One manager's first-person account of what it was like to buy the company he worked for -- his dad's

My father founded his business in 1976 as an advertising agency for technology companies. I joined the company when I was just out of college, in 1982. In 1996 a coworker named Rick Roelofs and I went to my father and said, "We have a completely different management philosophy in terms of the way we want to fund and capitalize the business and grow it." At that point we proposed a buyout. My father had wanted to keep his costs low, his overhead low, and his management requirements low. He often would say that he didn't want to have more than seven people on staff at the same time. I wanted to build services around each client -- PR services, consulting services, eventually Internet services -- so that for every client we had, we would bring in more income.

My father really didn't want to sell the company. Our discussions probably took a full year. He asked us questions like, Well, what would you do with the company if you had it? How would you fund it? Why in the world would I turn this business over to you? We were proposing a time-based buyout, so there were additional considerations about our ability to run the business effectively and to cash my father out of the business with future earnings. Also, my dad was like any other entrepreneur. He's got a lot of pride, and he had built something really great. So it was difficult for him to let go of that.

The hardest thing to get through was comparing his valuation of the firm with our valuation. For us, it wasn't an emotional issue. It was "What would it cost us to start this thing up ourselves?" compared with "What are the assets here that we can leverage in terms of brand awareness and history and customer base?" As a founder, my father had a lot of blood, sweat, and tears in the agency. He felt that the market price should be much more -- at least 100% more -- than what we thought it should be.

We went on a retreat at a nearby resort and literally locked ourselves in a room for a day and kind of beat one another up until we came up with something that we all felt good about. I owned some shares in the company. It came down to my saying: "I want out of the company. I want to sell my shares back to you for the price you want me to buy your shares for." And once my father said, "There's no way in the world I would pay you that for your shares," we were able to come back with, "What would you pay me, and wouldn't that be a good price for me to pay you?"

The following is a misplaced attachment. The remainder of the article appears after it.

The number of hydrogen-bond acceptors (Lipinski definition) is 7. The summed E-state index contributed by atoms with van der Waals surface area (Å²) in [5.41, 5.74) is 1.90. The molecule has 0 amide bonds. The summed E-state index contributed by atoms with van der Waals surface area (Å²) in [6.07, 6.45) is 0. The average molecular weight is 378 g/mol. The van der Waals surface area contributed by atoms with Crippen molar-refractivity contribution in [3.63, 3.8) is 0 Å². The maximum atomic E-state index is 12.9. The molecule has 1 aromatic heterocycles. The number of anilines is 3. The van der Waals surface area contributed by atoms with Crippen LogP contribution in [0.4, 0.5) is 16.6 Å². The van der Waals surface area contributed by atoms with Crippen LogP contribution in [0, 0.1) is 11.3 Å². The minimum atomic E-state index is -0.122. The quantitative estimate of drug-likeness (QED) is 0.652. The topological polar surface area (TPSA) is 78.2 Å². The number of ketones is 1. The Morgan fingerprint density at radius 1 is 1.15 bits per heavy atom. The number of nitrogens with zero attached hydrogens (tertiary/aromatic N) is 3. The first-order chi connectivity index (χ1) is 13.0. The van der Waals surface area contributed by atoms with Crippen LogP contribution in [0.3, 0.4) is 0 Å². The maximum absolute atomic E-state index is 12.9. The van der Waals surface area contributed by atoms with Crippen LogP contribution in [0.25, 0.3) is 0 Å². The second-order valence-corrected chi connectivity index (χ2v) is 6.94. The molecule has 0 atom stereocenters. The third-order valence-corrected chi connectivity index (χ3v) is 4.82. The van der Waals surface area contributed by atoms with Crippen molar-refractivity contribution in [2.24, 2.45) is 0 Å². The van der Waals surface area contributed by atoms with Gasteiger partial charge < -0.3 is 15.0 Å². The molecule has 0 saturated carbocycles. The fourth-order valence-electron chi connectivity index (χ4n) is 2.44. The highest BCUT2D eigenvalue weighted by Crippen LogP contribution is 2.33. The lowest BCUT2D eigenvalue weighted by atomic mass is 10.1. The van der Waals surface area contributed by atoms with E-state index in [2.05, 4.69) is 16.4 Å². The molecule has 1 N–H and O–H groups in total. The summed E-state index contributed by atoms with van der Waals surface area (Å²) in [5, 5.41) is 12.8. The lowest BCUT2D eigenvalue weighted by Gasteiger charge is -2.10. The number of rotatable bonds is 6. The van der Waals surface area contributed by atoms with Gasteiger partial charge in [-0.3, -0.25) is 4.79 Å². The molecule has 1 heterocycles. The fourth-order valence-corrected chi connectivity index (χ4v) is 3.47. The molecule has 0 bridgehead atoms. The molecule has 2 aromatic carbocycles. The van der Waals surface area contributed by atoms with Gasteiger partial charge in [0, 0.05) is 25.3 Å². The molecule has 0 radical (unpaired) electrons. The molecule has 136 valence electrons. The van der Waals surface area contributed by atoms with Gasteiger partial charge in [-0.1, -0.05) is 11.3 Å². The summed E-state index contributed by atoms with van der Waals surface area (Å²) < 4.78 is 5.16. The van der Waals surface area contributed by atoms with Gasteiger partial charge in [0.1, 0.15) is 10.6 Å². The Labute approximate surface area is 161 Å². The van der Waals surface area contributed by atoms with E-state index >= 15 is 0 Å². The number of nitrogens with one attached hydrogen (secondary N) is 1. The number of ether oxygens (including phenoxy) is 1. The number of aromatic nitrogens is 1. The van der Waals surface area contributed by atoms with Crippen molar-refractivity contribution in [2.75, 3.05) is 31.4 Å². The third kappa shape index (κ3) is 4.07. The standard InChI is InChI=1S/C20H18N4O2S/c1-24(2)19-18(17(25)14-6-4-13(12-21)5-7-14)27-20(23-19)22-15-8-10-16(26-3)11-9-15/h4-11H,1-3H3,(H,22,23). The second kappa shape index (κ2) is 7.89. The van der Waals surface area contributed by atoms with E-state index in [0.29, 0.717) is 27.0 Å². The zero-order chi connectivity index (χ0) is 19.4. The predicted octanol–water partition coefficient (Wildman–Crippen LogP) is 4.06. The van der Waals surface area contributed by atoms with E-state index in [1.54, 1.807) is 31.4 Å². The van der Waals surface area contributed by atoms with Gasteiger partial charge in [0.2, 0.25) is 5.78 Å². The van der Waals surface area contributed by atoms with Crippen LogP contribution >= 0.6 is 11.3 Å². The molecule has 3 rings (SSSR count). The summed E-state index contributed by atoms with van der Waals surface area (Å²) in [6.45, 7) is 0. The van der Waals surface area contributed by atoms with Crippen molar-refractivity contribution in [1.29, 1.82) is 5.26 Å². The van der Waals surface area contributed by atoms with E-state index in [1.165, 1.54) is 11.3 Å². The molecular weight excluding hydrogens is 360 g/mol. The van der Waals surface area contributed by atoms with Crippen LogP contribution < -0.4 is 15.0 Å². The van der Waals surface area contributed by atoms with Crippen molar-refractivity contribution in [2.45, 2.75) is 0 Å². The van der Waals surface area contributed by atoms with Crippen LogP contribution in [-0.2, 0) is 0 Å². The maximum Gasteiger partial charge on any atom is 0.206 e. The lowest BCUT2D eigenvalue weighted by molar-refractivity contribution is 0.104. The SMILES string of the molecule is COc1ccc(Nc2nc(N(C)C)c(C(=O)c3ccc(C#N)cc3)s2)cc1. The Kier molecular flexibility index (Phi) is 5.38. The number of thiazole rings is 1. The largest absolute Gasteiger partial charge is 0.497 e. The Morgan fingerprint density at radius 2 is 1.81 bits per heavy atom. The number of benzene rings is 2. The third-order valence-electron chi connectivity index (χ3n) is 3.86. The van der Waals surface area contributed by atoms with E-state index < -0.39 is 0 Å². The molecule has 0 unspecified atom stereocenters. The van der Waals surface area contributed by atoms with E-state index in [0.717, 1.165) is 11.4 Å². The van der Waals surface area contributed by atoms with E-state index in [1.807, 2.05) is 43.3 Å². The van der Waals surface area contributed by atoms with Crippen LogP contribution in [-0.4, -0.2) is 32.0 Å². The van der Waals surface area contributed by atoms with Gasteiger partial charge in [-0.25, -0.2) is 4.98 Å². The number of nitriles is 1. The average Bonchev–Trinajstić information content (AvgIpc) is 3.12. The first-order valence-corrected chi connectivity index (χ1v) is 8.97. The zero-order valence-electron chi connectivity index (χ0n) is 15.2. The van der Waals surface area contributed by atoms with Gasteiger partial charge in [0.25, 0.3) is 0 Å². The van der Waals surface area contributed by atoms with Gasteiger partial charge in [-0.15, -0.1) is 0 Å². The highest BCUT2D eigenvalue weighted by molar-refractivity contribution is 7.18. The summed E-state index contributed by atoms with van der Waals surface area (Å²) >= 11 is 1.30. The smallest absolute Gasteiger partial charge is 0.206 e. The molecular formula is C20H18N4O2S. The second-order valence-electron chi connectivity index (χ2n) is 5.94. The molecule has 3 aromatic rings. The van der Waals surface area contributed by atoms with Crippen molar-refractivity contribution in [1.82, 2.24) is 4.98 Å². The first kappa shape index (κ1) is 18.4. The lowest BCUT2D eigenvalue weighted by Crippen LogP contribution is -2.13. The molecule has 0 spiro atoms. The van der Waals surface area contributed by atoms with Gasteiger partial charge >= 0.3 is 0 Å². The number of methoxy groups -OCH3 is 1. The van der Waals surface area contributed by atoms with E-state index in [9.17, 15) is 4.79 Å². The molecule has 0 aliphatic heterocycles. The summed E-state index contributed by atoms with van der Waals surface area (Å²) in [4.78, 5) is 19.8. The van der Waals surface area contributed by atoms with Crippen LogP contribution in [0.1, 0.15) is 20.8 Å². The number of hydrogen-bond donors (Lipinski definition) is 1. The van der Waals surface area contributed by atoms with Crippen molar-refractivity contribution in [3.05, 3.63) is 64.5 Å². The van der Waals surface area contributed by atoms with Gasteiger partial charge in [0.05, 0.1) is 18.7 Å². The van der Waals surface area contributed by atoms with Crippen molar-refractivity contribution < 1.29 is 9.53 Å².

My dad needed to feel comfortable that we would be able to pay the money out. So there was an escrow period of two years when, even though we had purchased the agency, we weren't in full autonomous control of everything that happened in it. My father became chief financial officer. During that period he got an opportunity to watch us change the way the company was managed, but he was still in full control of the money. It really became a team effort to make sure that the transition was working.

Now he's no longer part of the day-to-day finances. He acts as a high-level account-management person with our technology clients. It's really worked out amazingly well. But in 1996 I think our relationship was probably the worst that it's ever been. That year almost destroyed our relationship.

If I were going to do it all over again, I would hire an investment banker from day one. If I had done that, it would have helped take some of the emotion out of the process. It also would have popped some cash into the business right after the deal was done, by getting a venture capitalist or an angel to come in and take a percentage of the business. What's more, I wouldn't have made the overture to my dad in the way that I did. I would have had a third party go in and find out as much as I could about where my father stood before I introduced myself as the potential purchaser. I think I would have had a lot more credibility. And I think the deal would have gone a lot faster.

Brian Schraff is president and CEO of Schraff Group Inc., a $5-million advertising, public-relations, and Internet- consulting company based in Newport Beach, Calif. He told his story to senior staff writer Emily Barker.

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